Greetings from Sunny Southern California!
I’ve been flown out here to teach a couple of classes, including one that I’m hoping to bring to LoveLifePractice in workshop form: The Defining Moment. It’s a method for figuring out what you actually want out of a situation, rather than going along with what you’re told you should want. It’s worked wonders for a lot of people (or at least that’s what they tell me, the people who’ve written me after the classes). At this particular conference I’m giving it as a couples’ workshop, which is new, and I’m really looking forward to it.
Plus, they left me chocolate in my hotel room, which is a very welcome thing after a long day of traveling.
But that’s not why we’re here. We’re here because of a dream I had.
A Writer’s Subconscious
I can’t tell you the specifics about the dream, and they wouldn’t really matter anyway, because a writer’s mind – or, at least, this writer’s mind – tends to go some odd places. For example, last night I dreamt they were cloning chocolate and peanut butter people and molding them into Disney characters.
I’m not going to write about that dream.
No, in the dream I had a few days ago, I was apparently talking parts of speech with someone, and I had this takeaway:
Be a verb, or die a noun.
I’m sure to some extent I was channeling Stephen Fry, who is quoted as saying:
“We are not nouns, we are verbs. I am not a thing – an actor, a writer – I am a person who does things – I write, I act – and I never know what I’m going to do next. I think you can be imprisoned if you think of yourself as a noun.”
Now, at the risk of being presumptuous, I think my summary is both more concise and more intense (monosyllabic and death instead of prison! Plus, first person imperative. This is how writers show off).
However, I also remember, from the dream, why I thought death was the better metaphor. It has to do with change, and it’s inevitability. Change in various forms – time, mood, quality, state – happens constantly. In some cases, like whirlpools and grandsons, it happens in the blink of an eye. In other cases, like glaciers or the DMV, it may be nigh undetectable. But it’s always there.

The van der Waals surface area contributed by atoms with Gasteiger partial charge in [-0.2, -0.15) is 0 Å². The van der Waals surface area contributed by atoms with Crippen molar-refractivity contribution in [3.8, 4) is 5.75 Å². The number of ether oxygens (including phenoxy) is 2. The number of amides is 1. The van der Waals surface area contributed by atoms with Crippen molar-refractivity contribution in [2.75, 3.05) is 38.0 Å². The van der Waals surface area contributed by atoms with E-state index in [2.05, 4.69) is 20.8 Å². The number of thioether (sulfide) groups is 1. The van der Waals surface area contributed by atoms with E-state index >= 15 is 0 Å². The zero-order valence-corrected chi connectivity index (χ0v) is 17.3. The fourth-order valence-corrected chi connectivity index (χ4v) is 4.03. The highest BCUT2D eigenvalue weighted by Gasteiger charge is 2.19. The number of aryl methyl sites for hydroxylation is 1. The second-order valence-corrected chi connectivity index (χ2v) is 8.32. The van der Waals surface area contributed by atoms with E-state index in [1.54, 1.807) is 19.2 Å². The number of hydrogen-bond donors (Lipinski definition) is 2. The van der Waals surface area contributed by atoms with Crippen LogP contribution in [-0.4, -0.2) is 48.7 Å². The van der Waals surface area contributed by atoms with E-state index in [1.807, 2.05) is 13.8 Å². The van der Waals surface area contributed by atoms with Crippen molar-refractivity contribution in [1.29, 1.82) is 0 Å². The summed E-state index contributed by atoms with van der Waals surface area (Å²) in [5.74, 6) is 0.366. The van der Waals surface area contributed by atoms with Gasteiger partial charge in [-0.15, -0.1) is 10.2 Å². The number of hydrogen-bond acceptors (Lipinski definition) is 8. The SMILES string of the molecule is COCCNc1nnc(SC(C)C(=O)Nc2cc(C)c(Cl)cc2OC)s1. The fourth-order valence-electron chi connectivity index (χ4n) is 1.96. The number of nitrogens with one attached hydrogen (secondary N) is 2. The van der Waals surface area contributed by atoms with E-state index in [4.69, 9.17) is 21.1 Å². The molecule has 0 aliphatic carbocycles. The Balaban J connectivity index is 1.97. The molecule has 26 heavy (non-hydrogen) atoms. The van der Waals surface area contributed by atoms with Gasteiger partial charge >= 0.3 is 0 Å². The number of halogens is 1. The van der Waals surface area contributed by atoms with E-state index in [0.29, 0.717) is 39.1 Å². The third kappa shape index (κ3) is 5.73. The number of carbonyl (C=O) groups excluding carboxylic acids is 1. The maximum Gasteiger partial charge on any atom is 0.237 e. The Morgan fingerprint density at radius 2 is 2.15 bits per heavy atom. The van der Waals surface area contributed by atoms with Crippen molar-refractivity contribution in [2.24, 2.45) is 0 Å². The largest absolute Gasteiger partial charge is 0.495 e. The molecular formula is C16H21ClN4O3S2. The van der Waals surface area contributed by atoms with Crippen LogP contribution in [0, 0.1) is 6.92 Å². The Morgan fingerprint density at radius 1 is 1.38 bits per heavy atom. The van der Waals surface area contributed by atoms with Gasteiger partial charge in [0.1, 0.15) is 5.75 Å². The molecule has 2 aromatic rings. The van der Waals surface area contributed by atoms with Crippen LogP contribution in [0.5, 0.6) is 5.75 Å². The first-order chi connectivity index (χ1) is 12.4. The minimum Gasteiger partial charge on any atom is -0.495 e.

Any time we try to be a noun – a person, place, or thing – we are setting ourselves up for failure. Well, failure or inaccuracy; yes, I am a man, and you could technically say I became a man on February 15, 1987, thanks to some arbitrary legalities. But was I the same man then that I was less than a year later, on January 23rd, 1988, the night my oldest daughter was born? Not by a long shot.
Nor was that the same man as the one who stood on the parade ground three seven months later getting the eagle-globe-and-anchor of a Marine, or the man who two years later hung up the uniform. And the man I am now is almost unrecognizable from any of those. If I had tried to be any one of those things, to stay that way, not only would it have been disastrous as my life circumstances changed, it would have also just been impossible.
Instead, though, I can treat “man” as a verb – forgive me, Guante – by endeavoring to “man up” no matter what life throws at me. After all, what is a verb but a noun in motion?
A verb is change incarnate. It means that something is doing something, even if the something is just “sitting” there. It acknowledges the reality of change, and at the same time gives things the potential, always, to get better.
What’s Love Got to Do With It?
Good question. It is Friday, after all. Love is one of those words that is both a verbified noun or a nounified verb. “I love him.” “I am loved.” “She is my love.” “Our love is eternal.” “Love stinks.” Take your pick.
But here’s the takeaway: pick whatever kind of love you like – whether that’s a role you fill, a desire you have, even a dream you may have forsaken. Take that word that fits that, and think about this: how would making it a verb, instead of a noun, change things?
Maybe not at all. But I know, for me, that it’s much easier to be loving than to be a love. I have a lot more fun “fathering” than just being a dad, though that is pretty cool, too.
It’s a weird little lexicological game to play in your head, and I’m sure it doesn’t necessarily work all the time. But hey, that’s what you get when you read about a writer’s dream.